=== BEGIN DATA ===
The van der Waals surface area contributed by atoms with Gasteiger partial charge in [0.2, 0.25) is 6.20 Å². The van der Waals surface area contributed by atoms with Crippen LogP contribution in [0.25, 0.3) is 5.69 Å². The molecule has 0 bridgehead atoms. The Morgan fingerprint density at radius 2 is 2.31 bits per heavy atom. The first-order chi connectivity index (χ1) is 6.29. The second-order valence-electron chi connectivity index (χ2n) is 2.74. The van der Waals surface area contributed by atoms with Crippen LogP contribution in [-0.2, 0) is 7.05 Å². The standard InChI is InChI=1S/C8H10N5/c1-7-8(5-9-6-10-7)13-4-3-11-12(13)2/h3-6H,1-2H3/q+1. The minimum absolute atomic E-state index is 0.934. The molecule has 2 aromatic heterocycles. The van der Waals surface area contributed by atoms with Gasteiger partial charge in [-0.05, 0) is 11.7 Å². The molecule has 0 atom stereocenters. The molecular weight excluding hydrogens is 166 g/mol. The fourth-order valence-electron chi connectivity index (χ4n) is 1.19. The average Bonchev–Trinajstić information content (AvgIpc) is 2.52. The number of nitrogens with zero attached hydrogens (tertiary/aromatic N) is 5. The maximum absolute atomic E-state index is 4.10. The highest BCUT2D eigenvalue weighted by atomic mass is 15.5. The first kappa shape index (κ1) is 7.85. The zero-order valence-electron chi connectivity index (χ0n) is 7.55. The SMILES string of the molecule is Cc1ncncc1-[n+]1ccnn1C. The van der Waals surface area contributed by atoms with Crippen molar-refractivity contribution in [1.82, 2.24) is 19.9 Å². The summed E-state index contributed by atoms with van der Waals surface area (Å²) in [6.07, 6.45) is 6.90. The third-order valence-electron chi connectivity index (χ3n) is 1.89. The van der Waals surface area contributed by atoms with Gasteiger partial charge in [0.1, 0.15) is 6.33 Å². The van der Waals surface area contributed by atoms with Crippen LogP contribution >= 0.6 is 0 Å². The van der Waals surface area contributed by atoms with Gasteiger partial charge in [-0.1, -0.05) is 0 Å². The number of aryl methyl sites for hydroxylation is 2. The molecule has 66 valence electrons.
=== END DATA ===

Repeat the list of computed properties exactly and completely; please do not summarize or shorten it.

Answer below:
The van der Waals surface area contributed by atoms with Gasteiger partial charge in [0.2, 0.25) is 6.20 Å². The van der Waals surface area contributed by atoms with Crippen LogP contribution in [0.25, 0.3) is 5.69 Å². The molecule has 0 bridgehead atoms. The Morgan fingerprint density at radius 2 is 2.31 bits per heavy atom. The first-order chi connectivity index (χ1) is 6.29. The second-order valence-electron chi connectivity index (χ2n) is 2.74. The van der Waals surface area contributed by atoms with Crippen LogP contribution in [-0.2, 0) is 7.05 Å². The standard InChI is InChI=1S/C8H10N5/c1-7-8(5-9-6-10-7)13-4-3-11-12(13)2/h3-6H,1-2H3/q+1. The minimum absolute atomic E-state index is 0.934. The molecule has 2 aromatic heterocycles. The van der Waals surface area contributed by atoms with Gasteiger partial charge in [-0.05, 0) is 11.7 Å². The molecule has 0 atom stereocenters. The molecular weight excluding hydrogens is 166 g/mol. The fourth-order valence-electron chi connectivity index (χ4n) is 1.19. The average Bonchev–Trinajstić information content (AvgIpc) is 2.52. The number of nitrogens with zero attached hydrogens (tertiary/aromatic N) is 5. The maximum absolute atomic E-state index is 4.10. The highest BCUT2D eigenvalue weighted by atomic mass is 15.5. The first kappa shape index (κ1) is 7.85. The zero-order valence-electron chi connectivity index (χ0n) is 7.55. The SMILES string of the molecule is Cc1ncncc1-[n+]1ccnn1C. The van der Waals surface area contributed by atoms with Crippen molar-refractivity contribution in [1.82, 2.24) is 19.9 Å². The summed E-state index contributed by atoms with van der Waals surface area (Å²) in [6.07, 6.45) is 6.90. The third-order valence-electron chi connectivity index (χ3n) is 1.89. The van der Waals surface area contributed by atoms with Gasteiger partial charge in [0.1, 0.15) is 6.33 Å². The van der Waals surface area contributed by atoms with Crippen LogP contribution >= 0.6 is 0 Å². The van der Waals surface area contributed by atoms with Gasteiger partial charge in [-0.1, -0.05) is 0 Å². The number of aryl methyl sites for hydroxylation is 2. The molecule has 66 valence electrons.